|Venue: All England Club Dates: 28 June-11 July|
|Coverage: Live across BBC TV, radio and online with extensive coverage on BBC iPlayer, Red Button, Connected TVs and mobile app. Full details here|
Two-time champion Andy Murray makes a welcome comeback in the Wimbledon singles as one of the sporting highlights of the British summer returns on Monday.
The former world number one has not competed in singles at SW19 since 2017 after a series of injuries and the postponement of last year’s event because of the coronavirus pandemic.
Serbia’s Novak Djokovic is the favourite to retain his Wimbledon crown and win a record-equalling 20th Grand Slam men’s singles title.
Romania’s Simona Halep, who lifted the women’s trophy in 2019, pulled out on Friday with a calf injury.
Japan’s four-time Grand Slam champion Naomi Osaka and Spanish great Rafael Nadal are also missing from the grass-court Grand Slam.
Two British singles players are seeded – Dan Evans and Cameron Norrie – but Johanna Konta was forced to withdraw on the eve of the tournament after a member of her team tested positive for Covid-19.
Play starts on the outside courts at 11:00 BST on Monday, with Djokovic opening up Centre Court as Wimbledon tradition dictates at 13:30.
The tournament is part of the government’s Event Research Programme, which means it will operate at 50% capacity across the grounds, building to full capacity crowds of 15,000 on Centre Court for the finals weekend.
Will Djokovic equal Nadal and Federer?
Having won the past two Wimbledon men’s singles titles, and claimed the Australian Open and French Open already this year, Djokovic is the overwhelming favourite to lift the trophy again on Sunday, 11 July.
Winning in Paris this month earned the Serb a 19th major title, giving him the opportunity to now move alongside long-time rivals Nadal and Roger Federer in terms of most all-time Grand Slam men’s singles titles.
“The level of confidence is pretty high,” said Djokovic, 34.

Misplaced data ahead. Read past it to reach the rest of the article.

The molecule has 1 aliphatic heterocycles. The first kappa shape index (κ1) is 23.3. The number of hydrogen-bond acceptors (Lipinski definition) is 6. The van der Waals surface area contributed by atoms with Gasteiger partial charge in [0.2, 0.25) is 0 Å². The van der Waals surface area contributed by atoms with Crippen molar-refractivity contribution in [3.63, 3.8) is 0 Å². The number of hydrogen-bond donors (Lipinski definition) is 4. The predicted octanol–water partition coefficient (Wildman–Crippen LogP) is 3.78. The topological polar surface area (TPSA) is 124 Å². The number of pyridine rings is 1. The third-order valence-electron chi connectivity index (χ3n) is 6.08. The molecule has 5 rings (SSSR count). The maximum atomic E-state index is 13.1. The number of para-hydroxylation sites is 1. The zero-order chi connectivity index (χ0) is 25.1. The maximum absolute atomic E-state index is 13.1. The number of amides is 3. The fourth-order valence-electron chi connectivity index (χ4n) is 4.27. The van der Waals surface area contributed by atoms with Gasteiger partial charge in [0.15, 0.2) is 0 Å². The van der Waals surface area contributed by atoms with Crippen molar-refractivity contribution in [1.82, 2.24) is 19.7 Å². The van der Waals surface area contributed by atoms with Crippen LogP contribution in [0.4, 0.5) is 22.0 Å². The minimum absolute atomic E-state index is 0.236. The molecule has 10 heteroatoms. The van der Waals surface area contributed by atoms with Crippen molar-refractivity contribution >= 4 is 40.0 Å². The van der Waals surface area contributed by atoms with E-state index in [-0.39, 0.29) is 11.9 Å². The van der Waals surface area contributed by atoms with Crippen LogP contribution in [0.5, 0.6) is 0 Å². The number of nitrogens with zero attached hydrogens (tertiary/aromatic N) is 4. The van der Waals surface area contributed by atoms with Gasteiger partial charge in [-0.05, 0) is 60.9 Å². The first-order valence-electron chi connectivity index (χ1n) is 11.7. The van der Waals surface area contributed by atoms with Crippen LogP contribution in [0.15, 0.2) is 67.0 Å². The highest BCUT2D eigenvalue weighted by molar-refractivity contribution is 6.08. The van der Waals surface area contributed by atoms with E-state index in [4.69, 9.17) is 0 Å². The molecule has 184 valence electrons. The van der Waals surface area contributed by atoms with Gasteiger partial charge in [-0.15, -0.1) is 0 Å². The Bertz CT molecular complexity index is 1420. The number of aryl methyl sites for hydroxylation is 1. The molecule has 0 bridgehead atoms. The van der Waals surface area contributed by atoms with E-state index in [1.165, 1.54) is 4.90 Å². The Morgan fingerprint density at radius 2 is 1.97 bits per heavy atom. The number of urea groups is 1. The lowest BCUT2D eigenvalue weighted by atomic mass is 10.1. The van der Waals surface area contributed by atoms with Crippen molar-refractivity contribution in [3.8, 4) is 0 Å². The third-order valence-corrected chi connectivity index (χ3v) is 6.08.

“Roland Garros took a lot out of me – mentally, physically and emotionally. It also granted me with an incredible amount of positive energy and confidence that created a wave I’m trying to ride.
“I love being here. It has always been a dream tournament for me, from when I was a seven-year-old dreaming to win Wimbledon.
“It always gives me goose bumps walking on to these courts and inspires me to play my best.”
One of his potential threats has been removed by Nadal’s withdrawal.
The 35-year-old Spaniard, a two-time Wimbledon champion, pulled out because he needs to “recuperate after a long clay-court season” and says the decision will help prolong his career.
There are also concerns about the fitness of eight-time champion Federer, who turns 40 in August.
Playing in his first Grand Slam for 16 months because of a knee injury that required two operations, the Swiss reached the third round of the French Open but then withdrew before his last-16 match to protect his body, having also said Wimbledon was his top priority this season.
A return at the Halle Open last week ended in a second-round defeat by 20-year-old Canadian Felix Auger-Aliassime, with Federer upset at the way he “derailed” in the third set.
“There are ways to lose and a standard I set for myself how I go about things,” said the sixth seed.
“The good thing now, looking back, is I know it will not happen here because I’m ready, I’m excited, I’m pumped up. I know I can do so much better.”
What about the younger generation? Only Djokovic, Federer, Nadal and Murray have won the Wimbledon men’s singles title since Australia’s Lleyton Hewitt triumphed in 2002.
Greece’s Stefanos Tsitsipas, 22, is the second-leading player behind Djokovic on the ATP Tour this year, although he could not stop the Serb fighting back from two sets down to beat him in the Roland Garros final.